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Two world premieres, one by the “Lion King,” Tony Award-winning choreographer Garth Fagan and the other by Fagan’s muse, rehearsal director and “Bessie Award” winner Norwood Pennewell, are among the highlights of Garth Fagan Dance’s 45th anniversary celebration that takes place at The Joyce Theater, November 3-8.
Fagan’s own incandescent spirit shines through his choreographic tribute to his friend, choreographer/actor/director/dancer/costume designer/painter Geoffrey Holder, who died this past year at 84. Originally titled “Dance for/With Geoffrey,” the dance has undergone a series of major revisions since its premiere at Lincoln Center Out of Doors in August. The music by Robert Greenidge and spoken text by Leo Holder, however, remains the same.
The new title, “Geoffrey Holder Life Fete…Bacchanal” recognizes the partying life spirit of the gregarious artist, with “Bacchanal” referring to the Trinidadian description of a great party. “How was it?” “Bacchanal.” And such was Holder’s life, according to Fagan, whose dance celebrates that and Holder’s 59 year marriage to Carmen de Lavallade. The brand new ending radiates the same unfiltered exuberance Holder gave to the dance world specifically, and to our lives in general.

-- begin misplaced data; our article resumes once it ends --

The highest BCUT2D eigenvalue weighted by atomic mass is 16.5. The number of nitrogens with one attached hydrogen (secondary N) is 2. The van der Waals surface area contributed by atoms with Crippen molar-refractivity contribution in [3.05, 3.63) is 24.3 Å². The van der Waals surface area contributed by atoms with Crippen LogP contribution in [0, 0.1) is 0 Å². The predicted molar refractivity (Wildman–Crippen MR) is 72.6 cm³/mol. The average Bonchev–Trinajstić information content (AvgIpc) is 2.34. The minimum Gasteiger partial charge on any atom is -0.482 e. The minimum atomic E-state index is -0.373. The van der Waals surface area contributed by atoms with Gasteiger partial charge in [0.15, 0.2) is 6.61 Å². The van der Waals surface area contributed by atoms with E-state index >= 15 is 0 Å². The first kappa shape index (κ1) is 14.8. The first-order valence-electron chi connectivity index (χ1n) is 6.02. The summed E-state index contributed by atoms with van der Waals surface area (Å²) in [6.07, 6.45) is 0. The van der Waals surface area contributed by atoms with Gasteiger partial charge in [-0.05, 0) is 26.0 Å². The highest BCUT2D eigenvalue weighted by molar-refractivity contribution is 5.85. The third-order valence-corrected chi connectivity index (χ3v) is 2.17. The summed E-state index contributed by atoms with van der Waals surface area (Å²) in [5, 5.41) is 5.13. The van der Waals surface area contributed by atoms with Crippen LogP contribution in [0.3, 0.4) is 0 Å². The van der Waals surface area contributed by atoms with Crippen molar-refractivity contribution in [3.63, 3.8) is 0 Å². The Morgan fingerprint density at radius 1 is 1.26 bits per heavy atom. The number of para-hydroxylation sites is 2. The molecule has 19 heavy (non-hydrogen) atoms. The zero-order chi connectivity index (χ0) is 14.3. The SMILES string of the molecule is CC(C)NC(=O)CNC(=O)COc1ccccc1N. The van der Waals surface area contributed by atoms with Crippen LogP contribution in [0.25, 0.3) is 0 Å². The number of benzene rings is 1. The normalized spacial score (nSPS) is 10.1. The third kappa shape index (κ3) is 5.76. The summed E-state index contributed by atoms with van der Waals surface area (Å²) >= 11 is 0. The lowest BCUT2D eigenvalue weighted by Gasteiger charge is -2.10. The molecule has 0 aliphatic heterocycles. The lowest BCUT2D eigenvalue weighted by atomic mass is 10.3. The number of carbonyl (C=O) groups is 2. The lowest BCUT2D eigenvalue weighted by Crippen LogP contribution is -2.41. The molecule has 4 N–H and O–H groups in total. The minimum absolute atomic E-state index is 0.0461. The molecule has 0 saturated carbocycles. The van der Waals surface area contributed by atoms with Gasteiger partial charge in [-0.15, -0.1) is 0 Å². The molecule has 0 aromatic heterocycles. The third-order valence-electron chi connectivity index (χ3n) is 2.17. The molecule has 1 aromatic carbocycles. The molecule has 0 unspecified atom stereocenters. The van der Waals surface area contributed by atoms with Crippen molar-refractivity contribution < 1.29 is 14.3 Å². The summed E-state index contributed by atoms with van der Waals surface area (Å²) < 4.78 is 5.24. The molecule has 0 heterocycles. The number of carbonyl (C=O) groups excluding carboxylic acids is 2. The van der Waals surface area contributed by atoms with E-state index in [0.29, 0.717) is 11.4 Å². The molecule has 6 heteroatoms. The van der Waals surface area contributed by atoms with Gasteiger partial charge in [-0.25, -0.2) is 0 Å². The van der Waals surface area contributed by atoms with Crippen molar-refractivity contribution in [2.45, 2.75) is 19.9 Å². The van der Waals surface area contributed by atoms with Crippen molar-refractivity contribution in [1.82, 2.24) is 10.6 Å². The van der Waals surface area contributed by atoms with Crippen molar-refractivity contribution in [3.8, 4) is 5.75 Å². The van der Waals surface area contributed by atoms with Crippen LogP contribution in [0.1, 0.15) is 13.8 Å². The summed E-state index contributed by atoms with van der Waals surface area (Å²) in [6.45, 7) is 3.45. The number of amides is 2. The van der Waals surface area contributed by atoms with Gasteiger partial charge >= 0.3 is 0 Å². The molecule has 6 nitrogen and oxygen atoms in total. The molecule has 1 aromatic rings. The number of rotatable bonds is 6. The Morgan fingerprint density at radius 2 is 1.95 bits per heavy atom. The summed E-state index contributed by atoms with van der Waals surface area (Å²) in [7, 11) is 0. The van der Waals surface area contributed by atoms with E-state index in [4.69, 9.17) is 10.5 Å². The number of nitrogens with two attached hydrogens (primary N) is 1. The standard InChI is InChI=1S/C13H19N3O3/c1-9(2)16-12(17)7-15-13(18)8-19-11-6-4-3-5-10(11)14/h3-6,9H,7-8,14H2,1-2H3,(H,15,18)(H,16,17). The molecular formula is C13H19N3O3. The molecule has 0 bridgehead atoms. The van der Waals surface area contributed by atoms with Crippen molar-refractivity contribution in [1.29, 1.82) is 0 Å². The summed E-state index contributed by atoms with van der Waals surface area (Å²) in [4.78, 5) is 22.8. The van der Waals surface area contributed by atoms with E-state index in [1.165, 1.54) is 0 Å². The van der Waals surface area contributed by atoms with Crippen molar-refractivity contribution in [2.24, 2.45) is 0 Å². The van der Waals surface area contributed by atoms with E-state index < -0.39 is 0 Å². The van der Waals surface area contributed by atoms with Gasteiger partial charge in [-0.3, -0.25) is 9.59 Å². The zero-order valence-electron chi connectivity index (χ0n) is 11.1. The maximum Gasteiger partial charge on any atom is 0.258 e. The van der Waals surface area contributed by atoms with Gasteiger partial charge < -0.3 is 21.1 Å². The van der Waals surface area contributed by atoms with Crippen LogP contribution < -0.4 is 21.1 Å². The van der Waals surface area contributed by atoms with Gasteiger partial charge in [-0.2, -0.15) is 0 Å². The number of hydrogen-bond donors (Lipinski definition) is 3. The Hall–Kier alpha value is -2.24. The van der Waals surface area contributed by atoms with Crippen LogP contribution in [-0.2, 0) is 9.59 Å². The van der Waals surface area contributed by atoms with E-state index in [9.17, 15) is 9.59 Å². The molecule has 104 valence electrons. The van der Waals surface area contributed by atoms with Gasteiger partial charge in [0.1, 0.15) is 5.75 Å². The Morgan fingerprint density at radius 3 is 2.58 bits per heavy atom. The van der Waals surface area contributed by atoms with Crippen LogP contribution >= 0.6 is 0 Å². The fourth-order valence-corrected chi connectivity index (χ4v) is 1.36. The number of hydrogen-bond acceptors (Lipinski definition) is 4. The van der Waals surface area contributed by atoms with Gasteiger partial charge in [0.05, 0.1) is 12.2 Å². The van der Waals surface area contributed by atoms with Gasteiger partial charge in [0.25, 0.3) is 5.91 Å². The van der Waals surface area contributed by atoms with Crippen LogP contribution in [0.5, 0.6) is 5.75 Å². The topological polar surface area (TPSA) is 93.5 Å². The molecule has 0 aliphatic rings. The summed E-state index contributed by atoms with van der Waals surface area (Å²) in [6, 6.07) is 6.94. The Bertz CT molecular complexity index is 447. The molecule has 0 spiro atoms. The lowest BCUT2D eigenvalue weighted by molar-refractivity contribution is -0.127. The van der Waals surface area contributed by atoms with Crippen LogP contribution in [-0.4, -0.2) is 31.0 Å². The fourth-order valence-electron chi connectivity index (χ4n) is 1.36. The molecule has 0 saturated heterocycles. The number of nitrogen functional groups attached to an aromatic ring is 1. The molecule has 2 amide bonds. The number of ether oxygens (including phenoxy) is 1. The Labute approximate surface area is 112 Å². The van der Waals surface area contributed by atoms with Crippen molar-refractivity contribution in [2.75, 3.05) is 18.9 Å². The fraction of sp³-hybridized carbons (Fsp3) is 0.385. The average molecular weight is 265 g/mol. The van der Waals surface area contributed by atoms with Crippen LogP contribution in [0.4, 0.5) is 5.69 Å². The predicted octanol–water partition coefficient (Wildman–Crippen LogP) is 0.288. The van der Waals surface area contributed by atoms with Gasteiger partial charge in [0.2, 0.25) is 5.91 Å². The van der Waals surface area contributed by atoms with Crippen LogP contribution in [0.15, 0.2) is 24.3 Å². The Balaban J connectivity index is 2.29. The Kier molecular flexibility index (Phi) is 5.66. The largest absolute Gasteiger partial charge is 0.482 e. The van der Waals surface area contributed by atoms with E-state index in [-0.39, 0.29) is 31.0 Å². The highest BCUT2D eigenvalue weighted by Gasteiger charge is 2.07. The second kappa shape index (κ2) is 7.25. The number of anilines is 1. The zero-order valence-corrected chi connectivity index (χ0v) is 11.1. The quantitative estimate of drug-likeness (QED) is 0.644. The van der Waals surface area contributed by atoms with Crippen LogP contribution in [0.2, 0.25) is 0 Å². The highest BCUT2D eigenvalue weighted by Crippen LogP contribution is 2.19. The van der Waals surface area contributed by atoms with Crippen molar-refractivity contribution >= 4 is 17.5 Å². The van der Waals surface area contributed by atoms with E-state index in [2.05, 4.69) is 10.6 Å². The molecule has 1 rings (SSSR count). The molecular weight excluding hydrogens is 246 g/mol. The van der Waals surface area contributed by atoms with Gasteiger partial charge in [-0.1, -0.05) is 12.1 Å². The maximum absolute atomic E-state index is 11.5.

A new dance, “So You See,” Norwood Pennewell’s fifth for the Fagan company, is described as a “loose narrative” by the choreographer, who has danced with Fagan for 36 years. Responding in a variety of different ways to the score comprised of music by Vijay Iyer and Marc Cary, Pennewell’s dance explores and celebrates a woman’s encounters, reflections and conclusions about a love affair gone wrong.
A 45th anniversary is also a time to dial back a bit and take stock. Hence, the season is studded with some of Fagan’s most beloved works that speak to the eclectic range of his musical and movement imagination. These include selections from “Oatka Trail” from 1979, now performed by women, the oldest on the programs; “Prelude (Discipline is Freedom)” premiered in 1981; excerpts from “Griot New York” premiered at BAM in 1991; “Two Pieces of One: Green” from 1998; “Passion Distanced” performed first in 1987; an excerpt from “Woza” from 1999 and “Thanks Forty (Five)” premiered in 2010 and revised in April, 2015. Most shows open with Fagan’s “Prelude (Discipline is Freedom)” which establishes his singular dance technique as it inspires a jaw-dropping response from the audience.